The Siege of Sarajevo 25 years on: Bosnia’s women need action, not words

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CN: this article contains discussion of genocide and trauma

OPINION

Upon entry to the home I grew up in but was away from for years, I run to the hallway closet to check to see if they are still there. The “they” in this equation are the most perfect pair of high gloss, black patented heels. These were the heels my mother wore before the war broke out in Sarajevo, during the worst of the Siege as she tried to continue a sense of normalcy, and even afterwards, amid all the rubble and destruction around us. They were and remain everlasting, despite now being scuffed and worn out. In their prime, paired with one of my mother’s classic dresses and the perfect red lip, they were the most beautiful symbol of resistance to me.

The world may be familiar with the picture of Meliha Varesanovic, the Bosnian woman walking with all the courage, glamour and resilience in the world, in the midst of the Siege of Sarajevo and despite the shelling and sniper attacks all around her. Some have depicted her as bringing glamour to the besieged city and she has in many ways become a symbol of Bosnian women’s defiance and stoicism. Meliha, just like my mother, remains a symbol of resistance to me.

Meliha’s impact had little to do with the fact she looked so unbelievably elegant, just like my mother’s actual shoes had little to do with resistance. Rather, it is the thought that went behind wearing them during war; the fact that, despite the horror of war and genocide, the women of Bosnia pushed through with as much strength as they could. For some, that meant each day, despite the bombings, putting on their best dresses, their lipstick and mascara, and looking like the epitome of elegance in the worst circumstance one can dream of. 

The Siege of Sarajevo lasted for over four very long years. In that time, many of Sarajevo’s women were killed by snipers or shelling and many of Bosnia’s women were subjected to rapes and horrifying abuse in concentration camps. This war and genocide did not discriminate between genders. The women were killed just the same as men and often, even worse, they were subjected to the kind of horror few will experience in their lives.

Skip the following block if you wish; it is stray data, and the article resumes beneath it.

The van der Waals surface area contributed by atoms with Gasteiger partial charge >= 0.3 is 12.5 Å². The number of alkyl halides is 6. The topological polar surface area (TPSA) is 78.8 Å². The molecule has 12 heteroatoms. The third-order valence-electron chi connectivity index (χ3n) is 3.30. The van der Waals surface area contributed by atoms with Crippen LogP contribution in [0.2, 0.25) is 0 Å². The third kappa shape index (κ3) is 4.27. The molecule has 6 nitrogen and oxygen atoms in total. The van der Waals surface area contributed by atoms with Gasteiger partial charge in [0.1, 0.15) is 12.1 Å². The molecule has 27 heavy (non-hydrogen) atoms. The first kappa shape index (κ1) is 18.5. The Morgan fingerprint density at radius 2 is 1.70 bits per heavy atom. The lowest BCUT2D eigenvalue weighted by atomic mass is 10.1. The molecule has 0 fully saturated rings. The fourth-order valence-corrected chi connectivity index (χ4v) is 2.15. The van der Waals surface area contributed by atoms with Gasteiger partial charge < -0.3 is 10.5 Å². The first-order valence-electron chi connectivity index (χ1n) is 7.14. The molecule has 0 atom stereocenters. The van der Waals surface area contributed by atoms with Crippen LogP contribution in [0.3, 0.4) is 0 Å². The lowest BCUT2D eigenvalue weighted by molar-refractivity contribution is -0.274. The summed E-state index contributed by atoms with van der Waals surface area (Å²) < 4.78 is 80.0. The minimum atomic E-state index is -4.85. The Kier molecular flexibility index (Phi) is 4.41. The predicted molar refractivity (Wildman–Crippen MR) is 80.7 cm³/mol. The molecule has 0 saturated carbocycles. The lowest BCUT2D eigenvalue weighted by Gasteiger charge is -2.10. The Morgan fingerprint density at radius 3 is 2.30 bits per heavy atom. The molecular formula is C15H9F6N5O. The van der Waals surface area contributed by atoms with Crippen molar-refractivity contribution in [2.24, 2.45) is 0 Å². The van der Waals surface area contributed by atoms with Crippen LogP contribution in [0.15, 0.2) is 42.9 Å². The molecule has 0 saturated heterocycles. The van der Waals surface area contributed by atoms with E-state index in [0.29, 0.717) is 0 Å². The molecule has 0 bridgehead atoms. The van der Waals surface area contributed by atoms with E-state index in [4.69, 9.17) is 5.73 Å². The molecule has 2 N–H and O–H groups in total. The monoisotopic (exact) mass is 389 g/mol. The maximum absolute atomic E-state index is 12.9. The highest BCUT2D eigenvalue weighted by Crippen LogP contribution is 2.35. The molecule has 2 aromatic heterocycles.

I know these women intimately. I was born of them and they remain a part of me. Their suffering is often dismissed, and their resilience often fetishised by those who will never be able to relate to the harrowing injustice and crimes committed upon them. It is understandable that the stoicism of Sarajevo’s women remains a talking-point for academics and Balkan enthusiasts alike. There is something ultimately persevering about it all. It speaks to our human nature; the hope that no matter how bad things get, there will always be someone to shine a light in the midst of the darkness.

Meliha’s picture, just like photographs of many women showcasing stoicism in the face of horror, has been spread far and wide, often with accolades about her resilience and strength. Of course, there is both strength and resilience in this picture, but somewhere along the line the more people seemed to express their awe at her picture the more it seemed dismissive of the actual pain that the Bosnian war and genocide brought. The discussion of Bosnian women during the war and genocide seemed to always focus on their strength, resilience, and elegance and not the pain and horrors they experienced. Over the last twenty-five years, the world has looked at Bosnia’s women as symbols and not as people who lost everything and continue to lose today.